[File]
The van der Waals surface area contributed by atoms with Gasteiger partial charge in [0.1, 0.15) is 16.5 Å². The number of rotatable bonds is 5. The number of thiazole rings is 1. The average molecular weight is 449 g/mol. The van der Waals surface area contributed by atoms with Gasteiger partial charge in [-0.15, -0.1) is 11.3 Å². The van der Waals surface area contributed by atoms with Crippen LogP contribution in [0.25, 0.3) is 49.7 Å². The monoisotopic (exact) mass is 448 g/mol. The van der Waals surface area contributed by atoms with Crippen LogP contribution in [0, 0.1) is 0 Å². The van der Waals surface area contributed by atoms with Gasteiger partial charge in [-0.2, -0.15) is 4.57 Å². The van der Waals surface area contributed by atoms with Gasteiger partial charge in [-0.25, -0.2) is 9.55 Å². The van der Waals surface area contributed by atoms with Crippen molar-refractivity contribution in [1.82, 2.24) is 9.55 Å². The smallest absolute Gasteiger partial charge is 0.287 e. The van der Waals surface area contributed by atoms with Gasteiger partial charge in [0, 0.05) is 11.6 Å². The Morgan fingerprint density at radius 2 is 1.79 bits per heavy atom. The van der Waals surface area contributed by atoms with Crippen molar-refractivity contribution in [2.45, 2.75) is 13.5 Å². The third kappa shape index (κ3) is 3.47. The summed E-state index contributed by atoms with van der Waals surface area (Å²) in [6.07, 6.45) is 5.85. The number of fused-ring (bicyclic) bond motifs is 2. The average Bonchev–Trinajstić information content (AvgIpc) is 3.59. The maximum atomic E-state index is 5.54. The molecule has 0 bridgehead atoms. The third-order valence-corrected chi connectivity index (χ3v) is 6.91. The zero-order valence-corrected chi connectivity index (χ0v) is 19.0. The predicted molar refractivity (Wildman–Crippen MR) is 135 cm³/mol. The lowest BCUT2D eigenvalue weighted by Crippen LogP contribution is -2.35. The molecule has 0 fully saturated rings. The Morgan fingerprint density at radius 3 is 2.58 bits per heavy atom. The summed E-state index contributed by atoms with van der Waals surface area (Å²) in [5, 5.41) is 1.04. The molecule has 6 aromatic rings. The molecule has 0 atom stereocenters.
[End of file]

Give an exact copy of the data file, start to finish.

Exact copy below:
The van der Waals surface area contributed by atoms with Gasteiger partial charge in [0.1, 0.15) is 16.5 Å². The number of rotatable bonds is 5. The number of thiazole rings is 1. The average molecular weight is 449 g/mol. The van der Waals surface area contributed by atoms with Gasteiger partial charge in [-0.15, -0.1) is 11.3 Å². The van der Waals surface area contributed by atoms with Crippen LogP contribution in [0.25, 0.3) is 49.7 Å². The monoisotopic (exact) mass is 448 g/mol. The van der Waals surface area contributed by atoms with Crippen LogP contribution in [0, 0.1) is 0 Å². The van der Waals surface area contributed by atoms with Gasteiger partial charge in [-0.2, -0.15) is 4.57 Å². The van der Waals surface area contributed by atoms with Gasteiger partial charge in [-0.25, -0.2) is 9.55 Å². The van der Waals surface area contributed by atoms with Crippen molar-refractivity contribution in [1.82, 2.24) is 9.55 Å². The smallest absolute Gasteiger partial charge is 0.287 e. The van der Waals surface area contributed by atoms with Gasteiger partial charge in [0, 0.05) is 11.6 Å². The Morgan fingerprint density at radius 2 is 1.79 bits per heavy atom. The van der Waals surface area contributed by atoms with Crippen molar-refractivity contribution in [2.45, 2.75) is 13.5 Å². The third kappa shape index (κ3) is 3.47. The summed E-state index contributed by atoms with van der Waals surface area (Å²) in [6.07, 6.45) is 5.85. The number of fused-ring (bicyclic) bond motifs is 2. The average Bonchev–Trinajstić information content (AvgIpc) is 3.59. The maximum atomic E-state index is 5.54. The molecule has 0 bridgehead atoms. The third-order valence-corrected chi connectivity index (χ3v) is 6.91. The zero-order valence-corrected chi connectivity index (χ0v) is 19.0. The predicted molar refractivity (Wildman–Crippen MR) is 135 cm³/mol. The lowest BCUT2D eigenvalue weighted by Crippen LogP contribution is -2.35. The molecule has 0 fully saturated rings. The Morgan fingerprint density at radius 3 is 2.58 bits per heavy atom. The summed E-state index contributed by atoms with van der Waals surface area (Å²) in [5, 5.41) is 1.04. The molecule has 6 aromatic rings. The molecule has 0 atom stereocenters.